Thank you for taking the time to read my post (which is admittedly somewhat off the cuff and probably full of errors in logic). It's obvious from all the passionate responses that this is a topic that many others of you also feel strongly about on both sides of the argument.

I don't think we're going to change each other's minds with any of our comments here, no matter how well-reasoned or impassioned. But I do value the conversation, and I think it's important that everyone have a voice.

The main reason I wrote this post is because I felt that the elites like Sage and Ian were being the most vocal and dominating the conversation. Meanwhile, I knew that from talking with my friends, many midpackers and age-group runners felt that Lance should be allowed to run. And since I don't think that elites, as small minority, should be allowed to set the policy for our entire community, I wanted to write a dissenting opinion to give the "common man/woman" a voice.

Anyway, I don't really have much more to add, so I probably won't be responding to many more comments. So please don't take it personally if you spend the time to leave a thoughtful comment below and I don't respond. Thanks again for reading (and commenting).

And now, if you will excuse me, I'm off to write my next blog post, "In Defense of Donald Trump". LOL.

All the best with running and life!

Big Johnny Burton

JK said...

Nice article. If people don't want to watch a sport with doping, I guess they can no longer watch the NFL, NBA, MLB, hockey, soccer, any track and field event, college football, cycling(still) and the Olympics. So I guess your trail running will be on ESPN next year, right?

Big Johnny Burton said...

So... I know I said that I wasn't going to reply to any more comments, but damn it JK, you lured me out of retirement. To quote the Godfather film, "Just when I thought I was out... they pull me back in".

JK, you forgot a few sports including tennis and another sport that has even more doping than cycling. Wait for it... golf!

http://www.irishtimes.com/sport/golf/golf-surpasses-cycling-and-athletics-for-drug-findings-1.2301094

willgotthardt said...

Brilliant JB.

Paul Livesey said...

Great article very funny

Marcus Bosano said...

I like the posting and how it's written but do not agree with the sentiment one little bit.

Sure, Lance didn't cheat in a trail or running race but he did cheat in sport so spectacularly that he furthered his own legend at the expense of a number of others without a care. To paraphrase Nicole Cooke (cyclist) "...they take the livelihood of clean athletes on the way up and then make even more on the way down with their confessions..."

A life ban should mean a life ban. It's not just Lance either I think David Millar (Scottish cyclist), Alberto Contador and every other cyclist that has served a ban should have been subject to the same punishment as should Justin Gaitlin (sp) and any others.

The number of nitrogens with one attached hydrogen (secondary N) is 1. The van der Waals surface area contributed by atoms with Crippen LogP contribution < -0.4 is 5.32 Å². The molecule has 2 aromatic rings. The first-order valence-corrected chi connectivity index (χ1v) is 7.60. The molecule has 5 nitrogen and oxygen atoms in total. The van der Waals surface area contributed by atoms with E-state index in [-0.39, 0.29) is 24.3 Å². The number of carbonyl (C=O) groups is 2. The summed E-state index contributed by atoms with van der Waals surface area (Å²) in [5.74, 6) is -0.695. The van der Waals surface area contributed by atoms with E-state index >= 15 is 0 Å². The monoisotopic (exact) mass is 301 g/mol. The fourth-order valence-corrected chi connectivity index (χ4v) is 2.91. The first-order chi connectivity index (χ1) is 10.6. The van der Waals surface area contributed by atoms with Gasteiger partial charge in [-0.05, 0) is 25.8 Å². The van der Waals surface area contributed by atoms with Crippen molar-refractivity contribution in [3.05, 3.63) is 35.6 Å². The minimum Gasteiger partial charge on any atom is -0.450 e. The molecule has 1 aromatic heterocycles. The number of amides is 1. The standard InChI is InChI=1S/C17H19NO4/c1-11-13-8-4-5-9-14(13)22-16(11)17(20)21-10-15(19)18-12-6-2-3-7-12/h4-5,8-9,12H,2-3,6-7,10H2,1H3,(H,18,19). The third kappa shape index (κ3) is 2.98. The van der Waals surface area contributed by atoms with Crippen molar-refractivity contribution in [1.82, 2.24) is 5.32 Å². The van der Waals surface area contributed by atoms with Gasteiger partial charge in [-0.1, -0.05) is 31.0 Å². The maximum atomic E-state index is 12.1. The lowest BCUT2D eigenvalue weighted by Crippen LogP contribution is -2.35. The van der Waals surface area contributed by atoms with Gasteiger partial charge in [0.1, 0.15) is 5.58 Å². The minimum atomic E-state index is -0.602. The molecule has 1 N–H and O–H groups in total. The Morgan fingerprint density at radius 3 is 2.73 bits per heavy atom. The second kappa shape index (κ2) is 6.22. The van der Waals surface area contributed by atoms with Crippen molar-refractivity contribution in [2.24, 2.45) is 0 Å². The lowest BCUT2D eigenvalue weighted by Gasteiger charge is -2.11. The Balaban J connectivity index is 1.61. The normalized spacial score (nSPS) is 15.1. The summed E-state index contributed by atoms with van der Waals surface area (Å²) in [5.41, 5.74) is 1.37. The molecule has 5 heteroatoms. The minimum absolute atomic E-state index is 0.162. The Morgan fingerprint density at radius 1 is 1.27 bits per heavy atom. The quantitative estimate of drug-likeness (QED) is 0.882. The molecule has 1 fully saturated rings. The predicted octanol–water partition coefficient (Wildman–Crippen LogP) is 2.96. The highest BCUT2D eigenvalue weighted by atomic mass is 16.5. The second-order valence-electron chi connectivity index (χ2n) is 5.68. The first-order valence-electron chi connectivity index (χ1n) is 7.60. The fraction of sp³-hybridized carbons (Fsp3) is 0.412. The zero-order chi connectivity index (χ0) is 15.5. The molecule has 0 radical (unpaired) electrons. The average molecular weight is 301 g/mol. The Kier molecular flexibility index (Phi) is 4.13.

I know I will never be an elite, I will never compete for podiums or prize money but I always do the best I can do and I am a clean #coughs "athlete".

There are, though, kids out there that may have dreams and aspirations to achieve something wonderful in sport and of those some of them may have the actual talent and work ethic to do it.... those kids need to know that the risk of taking PED's is so great that it is not worth it.

The only deterrent is a life ban.... when the risk is that great the rewards never can be..

Big Johnny Burton said...

Marcus, thanks so much for taking the time to share your thoughts. Your comment is one of the most compelling I've read and you bring up an issue that I think is at the heart of this issue.

Look... I could aruge that life-time bans aren't actually effective as deterrents. I could similarly point to studies that show, for example, that show that the death penalty has never been effective at detering crime. But without putting words in your mouth, I think that for many people, life-time bans (and the death penalty) is more about justice and punishment than it is about preventing future crimes/doping.

Again, not to put words into your mouth, but if people feel that strongly about justice and punishment being necessary, I'm probably not going to change their minds by quoting a study or pointing out some statistic.

And on the other side of the argument we have people who believe that everyone, no matter how far they have fallen, can still be redemed and deserves a second chance. To a Christian, no matter how much they may despise what Lance Armstrong has done, they fundamentally believe that if he is truly remoseful and asks for forgiveness, his life can be saved. And of course, many former drug/alcohol addicts who have turned to running feel similarly. And it's probably only a natural extension of this philosophy to say that, everyone deserves a second chance... even in sport.

You could of course point out errors in the logic of this thinking, or call for a seperation of church and sport. But in the end, such arguments probably aren't going to change anyone else's fundamental beliefs.

So I'm not sure where that leaves us. Issues like abortion, capital punishment, and even doping in fringe sports like trail/ultra running probably won't ever be resolved in the comments of some random guy's blog post. But again, I value the dialogue and exchange of thoughts. While it might not resolve anything, I think/hope it brings us closer as a community.

Thanks again for reading and sharing your opinion.

All the best,
John

Es Gee said...

I like free markets.